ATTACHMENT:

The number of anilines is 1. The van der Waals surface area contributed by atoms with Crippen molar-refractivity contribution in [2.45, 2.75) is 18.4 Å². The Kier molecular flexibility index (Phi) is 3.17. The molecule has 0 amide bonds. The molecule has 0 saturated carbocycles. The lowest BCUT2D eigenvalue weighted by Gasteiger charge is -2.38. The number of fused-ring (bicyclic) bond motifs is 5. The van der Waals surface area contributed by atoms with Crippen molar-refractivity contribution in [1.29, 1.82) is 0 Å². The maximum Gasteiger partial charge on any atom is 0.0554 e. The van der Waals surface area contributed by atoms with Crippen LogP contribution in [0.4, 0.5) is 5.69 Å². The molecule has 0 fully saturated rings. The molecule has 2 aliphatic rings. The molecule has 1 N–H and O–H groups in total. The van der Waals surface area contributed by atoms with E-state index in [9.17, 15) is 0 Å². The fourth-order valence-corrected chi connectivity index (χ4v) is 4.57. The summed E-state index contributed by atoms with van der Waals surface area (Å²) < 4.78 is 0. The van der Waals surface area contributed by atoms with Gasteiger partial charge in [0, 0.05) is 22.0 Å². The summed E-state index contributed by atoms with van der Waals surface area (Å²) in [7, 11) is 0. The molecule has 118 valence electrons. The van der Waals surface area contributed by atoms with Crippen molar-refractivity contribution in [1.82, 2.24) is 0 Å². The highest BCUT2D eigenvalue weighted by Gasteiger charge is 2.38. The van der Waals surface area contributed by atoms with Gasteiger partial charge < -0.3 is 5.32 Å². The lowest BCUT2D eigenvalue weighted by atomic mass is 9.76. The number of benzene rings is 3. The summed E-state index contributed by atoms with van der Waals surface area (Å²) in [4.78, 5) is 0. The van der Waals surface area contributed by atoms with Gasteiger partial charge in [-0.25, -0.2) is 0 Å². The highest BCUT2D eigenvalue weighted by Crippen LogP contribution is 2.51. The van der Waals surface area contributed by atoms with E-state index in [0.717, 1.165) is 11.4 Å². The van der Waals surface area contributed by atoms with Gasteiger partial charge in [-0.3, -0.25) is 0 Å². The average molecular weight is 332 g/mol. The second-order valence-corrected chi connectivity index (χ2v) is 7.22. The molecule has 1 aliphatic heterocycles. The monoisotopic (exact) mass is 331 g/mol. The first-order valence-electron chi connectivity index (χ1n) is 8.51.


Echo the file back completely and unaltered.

The number of anilines is 1. The van der Waals surface area contributed by atoms with Crippen molar-refractivity contribution in [2.45, 2.75) is 18.4 Å². The Kier molecular flexibility index (Phi) is 3.17. The molecule has 0 amide bonds. The molecule has 0 saturated carbocycles. The lowest BCUT2D eigenvalue weighted by Gasteiger charge is -2.38. The number of fused-ring (bicyclic) bond motifs is 5. The van der Waals surface area contributed by atoms with Crippen molar-refractivity contribution in [1.29, 1.82) is 0 Å². The maximum Gasteiger partial charge on any atom is 0.0554 e. The van der Waals surface area contributed by atoms with Crippen LogP contribution in [0.4, 0.5) is 5.69 Å². The molecule has 0 fully saturated rings. The molecule has 2 aliphatic rings. The molecule has 1 N–H and O–H groups in total. The van der Waals surface area contributed by atoms with E-state index in [9.17, 15) is 0 Å². The fourth-order valence-corrected chi connectivity index (χ4v) is 4.57. The summed E-state index contributed by atoms with van der Waals surface area (Å²) < 4.78 is 0. The van der Waals surface area contributed by atoms with Gasteiger partial charge in [0, 0.05) is 22.0 Å². The summed E-state index contributed by atoms with van der Waals surface area (Å²) in [7, 11) is 0. The molecule has 118 valence electrons. The van der Waals surface area contributed by atoms with Crippen molar-refractivity contribution in [1.82, 2.24) is 0 Å². The highest BCUT2D eigenvalue weighted by Gasteiger charge is 2.38. The van der Waals surface area contributed by atoms with Gasteiger partial charge < -0.3 is 5.32 Å². The lowest BCUT2D eigenvalue weighted by atomic mass is 9.76. The number of benzene rings is 3. The summed E-state index contributed by atoms with van der Waals surface area (Å²) in [4.78, 5) is 0. The van der Waals surface area contributed by atoms with Gasteiger partial charge in [-0.25, -0.2) is 0 Å². The highest BCUT2D eigenvalue weighted by Crippen LogP contribution is 2.51. The van der Waals surface area contributed by atoms with E-state index in [0.717, 1.165) is 11.4 Å². The van der Waals surface area contributed by atoms with Gasteiger partial charge in [-0.3, -0.25) is 0 Å². The average molecular weight is 332 g/mol. The second-order valence-corrected chi connectivity index (χ2v) is 7.22. The molecule has 1 aliphatic heterocycles. The monoisotopic (exact) mass is 331 g/mol. The first-order valence-electron chi connectivity index (χ1n) is 8.51.